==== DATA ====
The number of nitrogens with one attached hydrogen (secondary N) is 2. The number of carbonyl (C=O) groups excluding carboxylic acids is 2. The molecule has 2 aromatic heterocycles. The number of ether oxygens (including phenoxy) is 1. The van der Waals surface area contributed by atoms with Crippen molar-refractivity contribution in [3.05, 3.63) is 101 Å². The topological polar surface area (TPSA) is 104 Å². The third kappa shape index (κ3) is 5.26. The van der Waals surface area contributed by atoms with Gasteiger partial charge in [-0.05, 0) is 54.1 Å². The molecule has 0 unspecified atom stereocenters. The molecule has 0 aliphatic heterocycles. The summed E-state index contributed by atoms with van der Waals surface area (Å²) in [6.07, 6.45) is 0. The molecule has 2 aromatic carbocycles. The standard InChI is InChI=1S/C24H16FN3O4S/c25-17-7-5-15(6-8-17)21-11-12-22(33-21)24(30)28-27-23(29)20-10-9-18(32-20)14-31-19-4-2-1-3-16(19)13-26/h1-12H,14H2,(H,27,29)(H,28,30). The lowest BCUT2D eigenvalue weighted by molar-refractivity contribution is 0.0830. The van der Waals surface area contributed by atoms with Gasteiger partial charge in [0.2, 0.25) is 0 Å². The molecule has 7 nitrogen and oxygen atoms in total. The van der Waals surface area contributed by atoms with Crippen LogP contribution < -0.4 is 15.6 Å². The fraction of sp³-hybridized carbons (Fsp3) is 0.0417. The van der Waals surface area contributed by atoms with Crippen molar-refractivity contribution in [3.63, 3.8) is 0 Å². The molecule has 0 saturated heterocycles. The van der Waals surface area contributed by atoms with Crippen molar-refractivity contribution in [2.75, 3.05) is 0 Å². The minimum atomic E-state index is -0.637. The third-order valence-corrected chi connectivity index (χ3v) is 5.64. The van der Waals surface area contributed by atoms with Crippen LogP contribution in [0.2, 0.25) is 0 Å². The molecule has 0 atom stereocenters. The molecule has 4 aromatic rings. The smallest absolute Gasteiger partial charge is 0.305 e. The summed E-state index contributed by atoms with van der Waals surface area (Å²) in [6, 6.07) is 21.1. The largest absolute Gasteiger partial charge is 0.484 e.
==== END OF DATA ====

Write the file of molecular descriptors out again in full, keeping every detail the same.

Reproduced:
The number of nitrogens with one attached hydrogen (secondary N) is 2. The number of carbonyl (C=O) groups excluding carboxylic acids is 2. The molecule has 2 aromatic heterocycles. The number of ether oxygens (including phenoxy) is 1. The van der Waals surface area contributed by atoms with Crippen molar-refractivity contribution in [3.05, 3.63) is 101 Å². The topological polar surface area (TPSA) is 104 Å². The third kappa shape index (κ3) is 5.26. The van der Waals surface area contributed by atoms with Gasteiger partial charge in [-0.05, 0) is 54.1 Å². The molecule has 0 unspecified atom stereocenters. The molecule has 0 aliphatic heterocycles. The summed E-state index contributed by atoms with van der Waals surface area (Å²) in [6.07, 6.45) is 0. The molecule has 2 aromatic carbocycles. The standard InChI is InChI=1S/C24H16FN3O4S/c25-17-7-5-15(6-8-17)21-11-12-22(33-21)24(30)28-27-23(29)20-10-9-18(32-20)14-31-19-4-2-1-3-16(19)13-26/h1-12H,14H2,(H,27,29)(H,28,30). The lowest BCUT2D eigenvalue weighted by molar-refractivity contribution is 0.0830. The van der Waals surface area contributed by atoms with Gasteiger partial charge in [0.2, 0.25) is 0 Å². The molecule has 7 nitrogen and oxygen atoms in total. The van der Waals surface area contributed by atoms with Crippen LogP contribution < -0.4 is 15.6 Å². The fraction of sp³-hybridized carbons (Fsp3) is 0.0417. The van der Waals surface area contributed by atoms with Crippen molar-refractivity contribution in [3.63, 3.8) is 0 Å². The molecule has 0 saturated heterocycles. The van der Waals surface area contributed by atoms with Crippen molar-refractivity contribution in [2.75, 3.05) is 0 Å². The minimum atomic E-state index is -0.637. The third-order valence-corrected chi connectivity index (χ3v) is 5.64. The van der Waals surface area contributed by atoms with Crippen LogP contribution in [0.2, 0.25) is 0 Å². The molecule has 0 atom stereocenters. The molecule has 4 aromatic rings. The smallest absolute Gasteiger partial charge is 0.305 e. The summed E-state index contributed by atoms with van der Waals surface area (Å²) in [6, 6.07) is 21.1. The largest absolute Gasteiger partial charge is 0.484 e.